richard georges

Make Us All Islands, a collection of poems by Richard Georges

As part of our ongoing Author Notes series, The Town Crier presents this note from Richard Georges, whose poem “Blue Runner” appeared in The Puritan Issue 35. Here, he talks about some of the poets he admires and who have influenced his work.

There are a few living writers with whom my envy borders on obsession—or hate, or both. Either way, there are a select few who consistently surprise and shatter me the way good literature always must.

The first writer I really found myself admiring was Derek Walcott. My love affair with his poems began in my teenage years, and with two poems in particular: “Sea Grapes” and “Ruins of a Great House.” Both grapple with the intersection of the Caribbean’s violent history and its amnesic present while the voice of the poems explores how those histories operate in a sort of psychic loop. This is powerfully evident when he conflates his painterly portrait of the sea grape trees with the bodies of present day beachgoers and again with the bodies of enslaved peoples centuries removed. Walcott’s later work, specifically White Egrets, shows that if anything, his pen is even sharper now. The poems have shifted away from the historical, and are now intensely personal and unabashedly emotional. Along with that tonal shift, the centrality of the Caribbean landscape remains as he returns again and again to images of hillsides and the sea. His lifelong obsession with the sea (Ishion Hutchinson says his voice is “concomitant” with it) has been poetically inherited by the long list of Caribbean poets who count him among their influences, myself included.

My most recent attentions have been furnished on the work of Rowan Ricardo Phillips. His flirtations with form have inspired me to revisit sonnets with views of breaking them in ways that are fresh and interesting to me.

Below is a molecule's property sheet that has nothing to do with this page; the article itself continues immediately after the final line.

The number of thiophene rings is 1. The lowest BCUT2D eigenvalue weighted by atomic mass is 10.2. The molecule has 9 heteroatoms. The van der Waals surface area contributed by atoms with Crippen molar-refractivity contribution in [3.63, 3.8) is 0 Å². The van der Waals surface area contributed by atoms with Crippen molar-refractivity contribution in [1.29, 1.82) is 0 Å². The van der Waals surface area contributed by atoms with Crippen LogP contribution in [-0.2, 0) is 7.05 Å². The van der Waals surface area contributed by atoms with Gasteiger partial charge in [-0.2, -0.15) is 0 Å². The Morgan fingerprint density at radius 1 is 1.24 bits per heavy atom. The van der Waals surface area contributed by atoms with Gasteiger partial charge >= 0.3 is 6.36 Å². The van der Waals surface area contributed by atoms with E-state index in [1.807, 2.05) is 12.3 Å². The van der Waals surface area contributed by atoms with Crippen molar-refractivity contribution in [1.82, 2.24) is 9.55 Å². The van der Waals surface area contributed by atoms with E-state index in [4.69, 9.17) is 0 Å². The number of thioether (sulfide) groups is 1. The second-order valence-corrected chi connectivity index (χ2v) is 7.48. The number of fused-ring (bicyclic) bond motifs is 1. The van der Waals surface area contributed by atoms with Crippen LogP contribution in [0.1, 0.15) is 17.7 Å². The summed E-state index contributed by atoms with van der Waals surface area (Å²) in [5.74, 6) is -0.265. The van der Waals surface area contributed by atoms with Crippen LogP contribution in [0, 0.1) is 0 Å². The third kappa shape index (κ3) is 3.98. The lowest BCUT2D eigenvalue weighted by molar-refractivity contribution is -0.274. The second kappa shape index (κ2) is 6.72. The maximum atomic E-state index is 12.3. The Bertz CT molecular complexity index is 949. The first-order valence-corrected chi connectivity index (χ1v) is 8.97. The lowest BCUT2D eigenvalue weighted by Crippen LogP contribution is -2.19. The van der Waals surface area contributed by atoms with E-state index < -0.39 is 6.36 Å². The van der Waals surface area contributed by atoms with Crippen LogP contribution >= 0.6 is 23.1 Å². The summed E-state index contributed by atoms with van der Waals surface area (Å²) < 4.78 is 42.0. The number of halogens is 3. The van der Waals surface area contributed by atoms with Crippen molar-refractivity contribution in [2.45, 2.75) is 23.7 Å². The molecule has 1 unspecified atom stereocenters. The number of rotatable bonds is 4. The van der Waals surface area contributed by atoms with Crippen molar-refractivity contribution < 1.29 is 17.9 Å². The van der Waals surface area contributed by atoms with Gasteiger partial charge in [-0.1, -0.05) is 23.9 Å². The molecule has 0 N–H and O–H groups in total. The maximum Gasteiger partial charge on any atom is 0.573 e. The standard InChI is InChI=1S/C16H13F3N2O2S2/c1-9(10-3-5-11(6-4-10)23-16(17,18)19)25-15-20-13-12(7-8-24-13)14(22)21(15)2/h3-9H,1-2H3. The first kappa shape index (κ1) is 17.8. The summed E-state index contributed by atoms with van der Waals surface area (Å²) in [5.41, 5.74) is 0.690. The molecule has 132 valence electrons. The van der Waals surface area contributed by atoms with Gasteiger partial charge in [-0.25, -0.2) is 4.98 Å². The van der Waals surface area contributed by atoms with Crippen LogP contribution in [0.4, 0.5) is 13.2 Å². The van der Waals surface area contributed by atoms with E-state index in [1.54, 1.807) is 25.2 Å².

There are a few living writers with whom my envy borders on obsession—or hate, or both.

Phillips embraces a lyricism that has similar aesthetics to Walcott, and his appreciative eye toward the art that is created by the natural world and the human life within that world is what I most admire and try to arrive at in my own work. The gorgeousness of “The Beatitudes of Malibu” alone makes purchasing his last collection (Heaven, FSG) worth it for aspiring poets.

There are many other contemporary Caribbean poets whose work demands my (and your) attention, but I have had the pleasure of seeing the growth of Danielle Boodoo-Fortuné firsthand. We were both shortlisted for the 2015 Hollick Arvon Caribbean Writer’s prize (which she won), and I was utterly broken hearing her read for the first time a few days prior. Her poems are fantastic in the truest sense. She is able to create whole worlds and mythologies for figures to inhabit. To do that in the constrained space of poetry is particularly impressive, and it is no surprise that she has been able to win several prizes prior to her debut collection. That book of poems is sure to be another must-have for any library of Caribbean poetry—especially mine.

Richard Georges was born in Trinidad and raised in the British Virgin Islands where he lives and works today. His poetry has appeared in Smartish PaceThe Caribbean Writersx salonWasafiri, and elsewhere.

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